Late last month, Kyle Fourtenbary opted to enter into the NCAA transfer database.  That was his first official step in leaving the Western Kentucky football team.  Three weeks later, the tight end took the next by announcing on Twitter he is headed to Northern Iowa.

The Panthers play at the FCS level.  That will allow Fourtenbary to play immediately in 2020.  He is also a WKU graduate, so that would’ve granted him immediate eligibility as well.

The upcoming season will be Fourtenbary’s final one.  At least, at the collegiate level it will.

“Excited to announce that I will be transferring to the University of Northern Iowa to finish up my last year of college football!” Fourtenbary tweeted. “Looking forward to a great season.”

A two-star 2016 signee, Fourtenbary redshirted as a true freshman.  The following year, he caught eight passes for 96 yards.  Those numbers were good for third among Hilltoppers tight ends.

The 2018 campaign turned out to be a breakout season for Fourtenbary.  That year, the 6-4, 245-pound Alabama native caught 36 passes for 302 yards and two touchdowns.  He started 11 of the 12 games in which he played.

Entering the 2019 season, Fourtenbary was named as part of the Mackey Award preseason watch list.  Last year, though, he totaled just 108 yards and a touchdown on nine receptions in the first season under new head coach Tyson Helton.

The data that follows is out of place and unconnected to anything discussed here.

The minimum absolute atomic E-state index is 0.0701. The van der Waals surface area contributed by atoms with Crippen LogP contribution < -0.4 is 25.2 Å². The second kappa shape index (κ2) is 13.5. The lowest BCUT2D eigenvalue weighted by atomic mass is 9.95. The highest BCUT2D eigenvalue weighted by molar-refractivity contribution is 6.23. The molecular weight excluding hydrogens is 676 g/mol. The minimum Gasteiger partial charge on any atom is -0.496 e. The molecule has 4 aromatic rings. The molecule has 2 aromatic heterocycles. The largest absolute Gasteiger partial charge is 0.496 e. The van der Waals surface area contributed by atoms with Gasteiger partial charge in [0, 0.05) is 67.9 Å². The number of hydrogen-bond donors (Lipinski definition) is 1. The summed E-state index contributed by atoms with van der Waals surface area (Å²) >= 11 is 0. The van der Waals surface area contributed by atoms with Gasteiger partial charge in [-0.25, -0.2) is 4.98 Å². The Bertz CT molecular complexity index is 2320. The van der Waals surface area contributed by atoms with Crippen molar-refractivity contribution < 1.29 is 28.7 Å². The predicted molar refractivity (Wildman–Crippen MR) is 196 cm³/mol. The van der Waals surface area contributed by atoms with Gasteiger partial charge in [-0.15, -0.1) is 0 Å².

Mississippi State’s Jarrian Jones switches Egg Bowl sides, announces transfer to Ole Miss

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Jarrian Jones spent the first portion of the Egg Bowl rivalry on the Mississippi State side.  Now, he’s headed to the other.

Earlier this week, Jarrian Jones became the fifth Mississippi State football player to enter the NCAA transfer database in seven weeks.  This weekend, he became the latest MSU player to find new home as the defensive back has flipped to the Ole Miss side of the Egg Bowl rivalry.

Jones was a four-star member of the Mississippi State football Class of 2019.  The Mississippi native was the No. 18 safety in the country on the 247Sports.com composite.  He was also the No. 13 prospect regardless of position in his home state.  Only three signees in the class that year for MSU were rated higher than Jones.

As a true freshman, Jones started one of the dozen games in which he played.  In those appearances, he was credited with 12 tackles, two passes defensed and one fumble recovery.

After sitting out the 2020 season, the defensive back will have three years of eligibility to use starting in 2021.

The four other Mississippi State football players who have entered the portal in nearly seven weeks?